So last Wednesday we (my sister Claire, our friend Amelia and I) were at Claire’s place packing up. Claire’s house had been written off (more on that later) after the earthquakes of 13th June and Amelia’s house was written off after the first earthquake in September last year. It had subsequently been “reprieved” twice before finally (I think) been written off a third time. We listened as the death knell was rung for our suburbs (at present they are only dealing with the red zone as we were the most badly affected). The government has given us two options – we can sell our entire property to the government at 2007 rating values (which is not a bad value as the market was high then, it subsequently dropped but is now at similar levels to those of 2007) or we can sell the land to the government at 2007 rating value and continue to deal with our insurance companies for the rebuilding of a new house. People like mum (and me) have no option but to take the first option and sell our property to the government. Our house has suffered only minor structural damage and although we have full replacement insurance the insurance company will not pay out full replacement because the earthquake did not destroy our property, our property is being destroyed because of government action, just like when the government buys out an owner when they want to build a new motorway, or something of that sort. As I mentioned, the rating value is quite fair, but of course it’s a generic value and does not take into account the condition of the property, and mum has always maintained the house to a high standard. Looking at the real estate websites, we could replace our house, but the houses in comparable areas for 2007 prices would require a lot of work to bring it up to comparable standard. To replace like for like it would cost I estimate another $30,000-$40,000. I will be able to get this from insurance policies, but of course there will be many people chasing the same housing stock, so prices will go up. Our best bet is an “over 60’s unit” which are often very nice, but small and often so close together that, as mum puts it, you can look out of your living room window straight into your neighbour’s living room window”. But we are the lucky ones.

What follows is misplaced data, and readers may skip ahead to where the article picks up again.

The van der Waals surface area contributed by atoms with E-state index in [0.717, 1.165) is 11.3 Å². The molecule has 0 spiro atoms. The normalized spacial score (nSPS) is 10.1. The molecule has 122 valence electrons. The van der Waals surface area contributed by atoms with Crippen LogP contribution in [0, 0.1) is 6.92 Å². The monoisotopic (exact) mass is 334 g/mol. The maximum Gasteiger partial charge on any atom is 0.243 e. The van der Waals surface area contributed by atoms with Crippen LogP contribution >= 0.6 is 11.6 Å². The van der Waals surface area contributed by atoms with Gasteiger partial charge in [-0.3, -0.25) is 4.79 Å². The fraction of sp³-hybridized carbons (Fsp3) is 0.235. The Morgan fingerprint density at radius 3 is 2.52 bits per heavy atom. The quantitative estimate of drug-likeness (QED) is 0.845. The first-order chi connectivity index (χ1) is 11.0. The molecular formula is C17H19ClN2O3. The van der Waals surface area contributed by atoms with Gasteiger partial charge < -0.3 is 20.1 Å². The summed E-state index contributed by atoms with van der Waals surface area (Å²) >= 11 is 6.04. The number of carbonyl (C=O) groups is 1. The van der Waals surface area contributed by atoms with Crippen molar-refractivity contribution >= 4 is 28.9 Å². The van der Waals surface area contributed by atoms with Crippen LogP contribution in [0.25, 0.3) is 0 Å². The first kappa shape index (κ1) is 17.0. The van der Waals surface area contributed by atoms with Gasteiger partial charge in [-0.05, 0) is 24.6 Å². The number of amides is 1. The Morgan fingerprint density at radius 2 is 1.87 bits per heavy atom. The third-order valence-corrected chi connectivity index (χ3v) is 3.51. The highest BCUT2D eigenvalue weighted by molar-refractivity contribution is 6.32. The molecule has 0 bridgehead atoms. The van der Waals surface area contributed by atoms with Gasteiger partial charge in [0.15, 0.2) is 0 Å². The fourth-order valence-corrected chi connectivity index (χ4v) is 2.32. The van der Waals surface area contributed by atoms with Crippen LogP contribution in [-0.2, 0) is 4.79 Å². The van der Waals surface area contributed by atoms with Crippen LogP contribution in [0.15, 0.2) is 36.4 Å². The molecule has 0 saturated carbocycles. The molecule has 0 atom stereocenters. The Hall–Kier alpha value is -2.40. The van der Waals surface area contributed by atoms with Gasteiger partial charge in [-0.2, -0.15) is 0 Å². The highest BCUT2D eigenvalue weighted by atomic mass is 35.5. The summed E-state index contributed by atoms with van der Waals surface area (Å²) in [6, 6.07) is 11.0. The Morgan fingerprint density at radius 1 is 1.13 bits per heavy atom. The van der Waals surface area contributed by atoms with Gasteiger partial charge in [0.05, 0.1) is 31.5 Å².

For people like Amelia and Claire, whose houses have been written off, if they have full replacement insurance, they should get under their insurance policy, a new house to replace the written off house. It sounds good, but they have to buy the land for the new house, and where they lived the land was cheap, so in both cases they and their husbands would have to get a mortgage of about $100,000 and as Claire says “a mortgage of $100,000 at our age (50’s) – that’s huge”. Amelia’s husband says he is tempted just to rent until he retires and then buy a little holiday home (although of course the rental market has also been restricted by the earthquake and rent will go sky high – it already has). Claire I think has persuaded Douglas just to buy an existing house, rather than rebuild, and in any event her insurers, like Amelia’s did, have now changed their mind and said – oh no, it’s not a write-off, it’s just 95% on the way to a write-off!! So the rebuild option is probably off the table.
Now, this sounds like a litany of complaints, but we know we are fortunate in that we come from a country where you can actually insure the land, and not just the building on the land, and we know that it is the spiritual things that are important. We have 9 months to decide which option we will take, and then a further year before we need to leave our property, so it is not as though we have to go tomorrow. But we know our communities’ days are numbered – we meet our neighbours on street corners and ask one another where they are going, and I have seen a neighbour who is leaving sooner just walking around the neighbourhood, “enjoying it while I can”. (Many of the areas were/are beautiful, being by a lake (us), a river (us, Amelia and Claire) and the sea (Amelia and Claire) – it is the water that was our downfall as the land spread back towards the water, the land sunk and suddenly our homes were below sea level, but the more inland places were more stable).